This is not a small matter. Hundreds, if not thousands, of news sources use the AP. The questionable reporting is affecting public support for the war. Clearly, the AP's coverage cannot be trusted.

The American people would be better served if they went to the following sites:

Central Command's newsroom:

MNC-Iraq's new releases:

Wednesday, January 03, 2007

Brownback and Romney...

Sam Brownback and Mitt Romney are both running for President in 2008. I admit that I am presently leaning towards Romney, but I'm not as worried as others are about Brownback.

Brownback is a social conservative, but he is not the kind of social conservative I tend to dislike. He does have stands that I have disagreements with. I don't like his support of the PTC's approach to TV content regulation. I think his call for prison reform might be useful, but the issue is really small when compared to Social Security and the tax code.

But he has not made his opponents out to be villians, unlike others who have insinuated their opponents are traitors or who have labeled those who disagree with their pet issues as party hacks. That says a lot about him - all of it is good.

His stances on prison reform and on immigration reform seem to be based on the fact that everyone is equal. His general positions are worthy of respect, even if people disagree with them.

The same is largely true of Mitt Romney. He also has not villified his opponents, even though he has plenty of reason to return some fire at some people. He is a decent person, and has a good track record. Again, people could do a lot worse than him.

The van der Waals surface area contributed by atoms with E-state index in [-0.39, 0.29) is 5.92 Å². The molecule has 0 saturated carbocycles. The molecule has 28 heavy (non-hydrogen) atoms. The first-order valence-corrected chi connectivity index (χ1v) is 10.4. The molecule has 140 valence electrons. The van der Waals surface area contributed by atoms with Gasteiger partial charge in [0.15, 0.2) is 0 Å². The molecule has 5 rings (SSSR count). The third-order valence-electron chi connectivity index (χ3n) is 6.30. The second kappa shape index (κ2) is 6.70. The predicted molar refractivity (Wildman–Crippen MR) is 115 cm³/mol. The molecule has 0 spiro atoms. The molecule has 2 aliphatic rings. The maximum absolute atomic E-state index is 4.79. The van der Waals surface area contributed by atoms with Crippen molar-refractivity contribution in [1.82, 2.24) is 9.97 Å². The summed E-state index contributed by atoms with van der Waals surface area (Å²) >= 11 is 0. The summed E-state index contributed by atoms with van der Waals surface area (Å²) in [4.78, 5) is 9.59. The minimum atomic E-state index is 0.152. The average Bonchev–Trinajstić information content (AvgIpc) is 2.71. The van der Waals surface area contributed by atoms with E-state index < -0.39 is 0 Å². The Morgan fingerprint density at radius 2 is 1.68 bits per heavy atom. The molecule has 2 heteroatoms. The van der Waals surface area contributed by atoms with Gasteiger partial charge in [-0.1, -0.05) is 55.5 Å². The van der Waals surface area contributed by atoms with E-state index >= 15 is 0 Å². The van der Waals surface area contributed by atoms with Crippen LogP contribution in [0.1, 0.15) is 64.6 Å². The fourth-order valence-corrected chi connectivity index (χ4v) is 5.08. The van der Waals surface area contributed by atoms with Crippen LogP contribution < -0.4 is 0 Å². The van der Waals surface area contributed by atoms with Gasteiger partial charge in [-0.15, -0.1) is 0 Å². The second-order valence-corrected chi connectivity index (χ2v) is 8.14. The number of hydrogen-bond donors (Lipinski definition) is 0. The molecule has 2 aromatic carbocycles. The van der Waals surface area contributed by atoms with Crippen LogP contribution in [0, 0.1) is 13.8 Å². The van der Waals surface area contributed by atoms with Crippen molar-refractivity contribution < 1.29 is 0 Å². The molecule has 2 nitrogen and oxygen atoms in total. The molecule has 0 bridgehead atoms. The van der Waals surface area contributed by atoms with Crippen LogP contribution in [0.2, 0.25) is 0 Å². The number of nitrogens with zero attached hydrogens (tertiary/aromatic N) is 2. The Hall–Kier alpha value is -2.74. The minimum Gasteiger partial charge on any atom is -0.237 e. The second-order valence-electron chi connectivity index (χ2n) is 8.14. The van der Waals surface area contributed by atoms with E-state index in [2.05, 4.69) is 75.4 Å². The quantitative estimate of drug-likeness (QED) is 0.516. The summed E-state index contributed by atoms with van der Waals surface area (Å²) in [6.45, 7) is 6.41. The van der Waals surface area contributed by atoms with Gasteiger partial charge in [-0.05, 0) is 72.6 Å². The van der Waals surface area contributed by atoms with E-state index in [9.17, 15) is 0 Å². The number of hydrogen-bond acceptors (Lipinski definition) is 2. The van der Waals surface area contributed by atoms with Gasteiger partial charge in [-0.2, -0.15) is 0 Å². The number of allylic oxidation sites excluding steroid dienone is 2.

Contrast that to John McCain, who gave the impression that he viewed opponents to his signature campaign-finance reform bill as corrupt, or that opponents of his views on interrogation were in favor of torture. McCain's approach is not one designed to make friends. He is the media's favorite, but his support among the GOP primary voters is looking very thin.

The 2008 primary is going to be interesting, but all of the people running for that nomination look like people I could live with as President.

The fallout from Jamil Hussein

AJ Strata is asking about the "body count" figures. Now, the tallies they have are actually a little smaller than the totals reported by the Ministry of the Interior.

The AP's stonewalling on the Jamil Hussein situation - as reported by Don Surber, a new addition to my blogroll - is not easing suspicions, even though it seems to be paying off.

These reports seem to be legitimate, for now, but it would be easier if we had a name for the source at the Interior Ministry who we could check on.